Here’s What to Watch in European Stocks This Morning
(Bloomberg) -- Good morning. Here’s what we’re watching ahead of the market open in Europe, including earnings from oil and chip companies, ongoing strife around Brexit and the last of the FANG stocks to report.
The U.K.’s business secretary, Greg Clark, said the government’s failure to agree on Brexit is holding back investment, as the row over the decision by Nissan Motor Co. to halt plans to produce a new SUV in the country rumbles on. Consumer spending plans have been sapped, home prices in London’s priciest areas have been thumped and the amount of debt Brits are holding is making them very pessimistic about the future. Still a deal has been done on derivatives clearing post-Brexit. The U.K. doesn’t have a monopoly on controversial referendums. French President Emmanuel Macron’s team is strongly advising him against holding one this year as he tries to draw a line under the Yellow Vest protests.
Back to Life
European earnings kick back into gear after a relatively sleepy Monday, topped by BP Plc taking its turn in the wake of a series of blow-out beats from its oil industry peers at home and abroad. Russian crude giant Rosneft Oil Co. is reporting too. Also watch the update from Europe’s biggest chipmaker, Infineon Technologies AG, for some bellwether read-through on the state of the semiconductor industry. And keep an eye out for numbers from one of Europe’s best=performing stocks last year in the shape of grocery delivery firm Ocado Group Plc and from one of the worst, Danish charm bracelet merchant Pandora A/S.
Shares in Google parent Alphabet Inc. dipped in late trading as one of the biggest companies in the world remains in growth mode, spending big to boost its cloud and YouTube businesses. M&A could become the flavor of the day in big tech, with JPMorgan analysts suggesting Apple Inc. may want to put its huge pile of cash to use via deals . They’re speculating on the likes of smart-speakers manufacturer Sonos Inc., video-game maker Activision Blizzard Inc. and streaming giant Netflix Inc. being possible targets.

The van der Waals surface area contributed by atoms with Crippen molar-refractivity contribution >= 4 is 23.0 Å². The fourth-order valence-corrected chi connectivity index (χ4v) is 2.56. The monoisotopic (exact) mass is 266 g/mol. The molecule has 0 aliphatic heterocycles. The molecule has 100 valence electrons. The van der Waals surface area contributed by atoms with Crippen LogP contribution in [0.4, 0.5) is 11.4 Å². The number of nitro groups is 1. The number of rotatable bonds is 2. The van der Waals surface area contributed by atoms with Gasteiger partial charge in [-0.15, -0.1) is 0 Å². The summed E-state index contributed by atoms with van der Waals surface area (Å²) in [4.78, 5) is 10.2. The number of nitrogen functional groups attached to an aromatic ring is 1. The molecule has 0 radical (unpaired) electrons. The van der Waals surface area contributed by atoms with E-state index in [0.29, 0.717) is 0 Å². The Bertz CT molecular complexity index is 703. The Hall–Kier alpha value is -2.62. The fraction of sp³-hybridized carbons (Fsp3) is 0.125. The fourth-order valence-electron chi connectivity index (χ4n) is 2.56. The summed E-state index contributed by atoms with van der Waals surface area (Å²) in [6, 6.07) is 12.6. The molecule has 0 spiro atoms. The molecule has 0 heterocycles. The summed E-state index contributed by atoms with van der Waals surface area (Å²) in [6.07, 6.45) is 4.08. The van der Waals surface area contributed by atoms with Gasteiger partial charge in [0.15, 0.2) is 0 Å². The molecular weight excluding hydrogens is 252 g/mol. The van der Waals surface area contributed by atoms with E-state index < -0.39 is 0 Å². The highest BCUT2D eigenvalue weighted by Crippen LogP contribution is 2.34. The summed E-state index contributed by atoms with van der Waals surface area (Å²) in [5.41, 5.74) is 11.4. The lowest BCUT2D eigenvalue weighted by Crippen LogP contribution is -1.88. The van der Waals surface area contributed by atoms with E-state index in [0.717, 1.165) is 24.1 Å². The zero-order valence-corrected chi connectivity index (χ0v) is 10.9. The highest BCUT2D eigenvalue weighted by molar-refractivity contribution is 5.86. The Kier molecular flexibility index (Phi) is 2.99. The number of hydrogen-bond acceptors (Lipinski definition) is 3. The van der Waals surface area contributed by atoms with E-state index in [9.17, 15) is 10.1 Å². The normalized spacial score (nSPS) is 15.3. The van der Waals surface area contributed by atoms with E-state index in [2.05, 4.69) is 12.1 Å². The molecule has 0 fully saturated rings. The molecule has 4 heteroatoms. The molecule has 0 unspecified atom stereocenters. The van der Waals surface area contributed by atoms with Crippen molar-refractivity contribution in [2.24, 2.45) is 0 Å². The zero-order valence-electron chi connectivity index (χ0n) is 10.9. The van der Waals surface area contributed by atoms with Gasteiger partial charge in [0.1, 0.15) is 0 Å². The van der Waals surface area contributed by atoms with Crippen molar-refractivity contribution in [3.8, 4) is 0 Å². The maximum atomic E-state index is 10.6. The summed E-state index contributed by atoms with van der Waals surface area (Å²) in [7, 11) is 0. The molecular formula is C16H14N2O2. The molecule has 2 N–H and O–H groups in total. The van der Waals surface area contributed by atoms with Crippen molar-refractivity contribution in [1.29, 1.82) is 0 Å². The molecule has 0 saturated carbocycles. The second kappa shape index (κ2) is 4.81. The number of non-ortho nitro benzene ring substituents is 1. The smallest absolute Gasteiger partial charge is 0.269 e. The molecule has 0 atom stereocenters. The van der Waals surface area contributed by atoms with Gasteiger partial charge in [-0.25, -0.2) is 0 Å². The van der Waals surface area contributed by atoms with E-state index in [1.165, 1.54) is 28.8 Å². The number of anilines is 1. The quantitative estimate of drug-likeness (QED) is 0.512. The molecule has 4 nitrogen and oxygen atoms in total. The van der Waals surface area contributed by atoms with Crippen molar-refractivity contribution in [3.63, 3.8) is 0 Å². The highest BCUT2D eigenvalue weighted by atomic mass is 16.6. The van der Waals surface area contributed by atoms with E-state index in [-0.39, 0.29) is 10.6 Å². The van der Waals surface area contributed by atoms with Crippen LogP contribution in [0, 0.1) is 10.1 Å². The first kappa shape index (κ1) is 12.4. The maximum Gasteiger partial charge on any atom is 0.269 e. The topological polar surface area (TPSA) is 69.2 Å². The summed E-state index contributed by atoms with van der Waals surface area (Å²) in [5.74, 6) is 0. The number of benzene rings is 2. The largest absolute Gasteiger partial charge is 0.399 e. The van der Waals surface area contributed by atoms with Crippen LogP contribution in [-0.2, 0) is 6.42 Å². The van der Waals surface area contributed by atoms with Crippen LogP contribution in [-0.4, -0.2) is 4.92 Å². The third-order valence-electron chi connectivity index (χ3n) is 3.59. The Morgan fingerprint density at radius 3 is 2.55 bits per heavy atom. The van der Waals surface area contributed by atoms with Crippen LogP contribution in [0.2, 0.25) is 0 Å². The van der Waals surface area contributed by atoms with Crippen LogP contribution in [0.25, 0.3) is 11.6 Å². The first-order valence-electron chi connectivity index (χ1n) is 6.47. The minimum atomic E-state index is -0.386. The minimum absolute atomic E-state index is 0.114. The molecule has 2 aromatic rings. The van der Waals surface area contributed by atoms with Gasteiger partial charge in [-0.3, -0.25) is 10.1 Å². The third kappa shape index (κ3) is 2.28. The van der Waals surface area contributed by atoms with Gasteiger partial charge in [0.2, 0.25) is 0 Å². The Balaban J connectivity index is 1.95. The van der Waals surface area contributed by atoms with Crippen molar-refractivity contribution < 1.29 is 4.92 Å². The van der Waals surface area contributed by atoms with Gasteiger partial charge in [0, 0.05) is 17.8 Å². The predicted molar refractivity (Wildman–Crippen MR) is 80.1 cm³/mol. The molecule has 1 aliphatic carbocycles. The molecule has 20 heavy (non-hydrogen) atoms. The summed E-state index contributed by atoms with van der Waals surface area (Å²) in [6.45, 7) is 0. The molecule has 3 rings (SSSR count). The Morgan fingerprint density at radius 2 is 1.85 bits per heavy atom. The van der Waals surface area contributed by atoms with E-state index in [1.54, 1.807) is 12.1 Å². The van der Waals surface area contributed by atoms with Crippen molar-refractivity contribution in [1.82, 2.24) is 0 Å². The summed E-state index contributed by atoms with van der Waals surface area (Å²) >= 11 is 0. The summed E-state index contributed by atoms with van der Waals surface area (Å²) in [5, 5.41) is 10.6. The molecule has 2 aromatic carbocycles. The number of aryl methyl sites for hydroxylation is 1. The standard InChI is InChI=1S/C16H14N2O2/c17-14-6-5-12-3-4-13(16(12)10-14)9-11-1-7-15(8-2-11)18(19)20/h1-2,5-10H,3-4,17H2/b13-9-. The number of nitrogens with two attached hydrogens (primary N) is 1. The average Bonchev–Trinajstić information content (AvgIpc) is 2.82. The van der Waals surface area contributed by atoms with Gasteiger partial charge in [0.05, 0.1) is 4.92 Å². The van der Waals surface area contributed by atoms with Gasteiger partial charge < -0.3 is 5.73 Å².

U.S. President Donald Trump and Federal Reserve Chairman Jerome Powell had dinner together on Monday, a meeting that comes in the wake both of Trump criticizing the Fed chair for raising interest rates and the Fed itself turning more dovish. Trump’s having a busy lead-up to his State of the Union. He is said to be planning to nominate David Malpass, a senior Treasury official, to be World Bank chief and his inaugural committee is said to be facing a probe from federal prosecutors in New York.
President Trump will deliver the State of the Union address and between the applause lines ears will be trained for anything about Nafta, trade with China plus anything about trying to reform drug pricing. Closely-scrutinized services PMI data for the U.K. and the euro area is due. European Commission President Jean-Claude Juncker will speak in Brussels and we’ll have a few speakers from Sweden’s Riksbank, so watch the krona.
What We’ve Been Reading
This is what’s caught our eye over the last 24 hours
- This is why Italy’s huge debt pile is a problem for Europe
- Wall Street’s safest trade, namely betting on low-volatility stocks, is looking precarious
- This is what happens when a hedge fund star walks out the door
- Venezuela should look to Zimbabwe for lessons on how tough it is to fix a broken state
- A bunch of microbes in Yellowstone could hold the key to sustainable food
- Everything you need to understand about India before its elections, courtesy of the Odd Lots podcast
- The lucrative, messy boom of SoundCloud hip hop, where it turns out one of the scene’s biggest stars is in fact British
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